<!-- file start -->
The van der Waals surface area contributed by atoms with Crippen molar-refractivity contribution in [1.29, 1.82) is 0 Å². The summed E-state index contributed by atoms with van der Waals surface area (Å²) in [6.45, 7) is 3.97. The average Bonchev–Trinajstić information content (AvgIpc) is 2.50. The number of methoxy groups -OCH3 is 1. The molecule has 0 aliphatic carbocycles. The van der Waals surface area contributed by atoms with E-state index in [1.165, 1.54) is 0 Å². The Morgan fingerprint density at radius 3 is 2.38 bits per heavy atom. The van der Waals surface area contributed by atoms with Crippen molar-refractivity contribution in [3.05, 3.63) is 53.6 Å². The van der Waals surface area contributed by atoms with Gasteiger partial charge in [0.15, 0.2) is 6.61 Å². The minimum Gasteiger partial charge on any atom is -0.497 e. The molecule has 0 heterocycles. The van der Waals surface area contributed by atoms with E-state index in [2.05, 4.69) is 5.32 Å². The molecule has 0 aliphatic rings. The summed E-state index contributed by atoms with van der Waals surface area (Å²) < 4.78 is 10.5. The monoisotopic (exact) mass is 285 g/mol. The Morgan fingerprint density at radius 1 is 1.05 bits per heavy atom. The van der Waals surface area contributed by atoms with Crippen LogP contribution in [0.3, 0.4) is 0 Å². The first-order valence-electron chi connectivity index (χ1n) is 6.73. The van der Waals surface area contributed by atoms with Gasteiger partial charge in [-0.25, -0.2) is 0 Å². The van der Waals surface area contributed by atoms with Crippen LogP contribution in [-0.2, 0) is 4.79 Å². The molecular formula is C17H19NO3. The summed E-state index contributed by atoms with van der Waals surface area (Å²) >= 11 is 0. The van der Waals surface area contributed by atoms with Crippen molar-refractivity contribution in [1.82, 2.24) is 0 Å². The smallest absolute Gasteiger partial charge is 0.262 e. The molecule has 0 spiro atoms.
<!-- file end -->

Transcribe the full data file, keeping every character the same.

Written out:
The van der Waals surface area contributed by atoms with Crippen molar-refractivity contribution in [1.29, 1.82) is 0 Å². The summed E-state index contributed by atoms with van der Waals surface area (Å²) in [6.45, 7) is 3.97. The average Bonchev–Trinajstić information content (AvgIpc) is 2.50. The number of methoxy groups -OCH3 is 1. The molecule has 0 aliphatic carbocycles. The van der Waals surface area contributed by atoms with E-state index in [1.165, 1.54) is 0 Å². The Morgan fingerprint density at radius 3 is 2.38 bits per heavy atom. The van der Waals surface area contributed by atoms with Crippen molar-refractivity contribution in [3.05, 3.63) is 53.6 Å². The van der Waals surface area contributed by atoms with Gasteiger partial charge in [0.15, 0.2) is 6.61 Å². The minimum Gasteiger partial charge on any atom is -0.497 e. The molecule has 0 heterocycles. The van der Waals surface area contributed by atoms with E-state index in [2.05, 4.69) is 5.32 Å². The molecule has 0 aliphatic rings. The summed E-state index contributed by atoms with van der Waals surface area (Å²) < 4.78 is 10.5. The monoisotopic (exact) mass is 285 g/mol. The Morgan fingerprint density at radius 1 is 1.05 bits per heavy atom. The van der Waals surface area contributed by atoms with Crippen LogP contribution in [0.3, 0.4) is 0 Å². The first-order valence-electron chi connectivity index (χ1n) is 6.73. The van der Waals surface area contributed by atoms with Gasteiger partial charge in [-0.25, -0.2) is 0 Å². The van der Waals surface area contributed by atoms with Crippen LogP contribution in [-0.2, 0) is 4.79 Å². The molecular formula is C17H19NO3. The summed E-state index contributed by atoms with van der Waals surface area (Å²) >= 11 is 0. The van der Waals surface area contributed by atoms with Crippen molar-refractivity contribution in [1.82, 2.24) is 0 Å². The smallest absolute Gasteiger partial charge is 0.262 e. The molecule has 0 spiro atoms.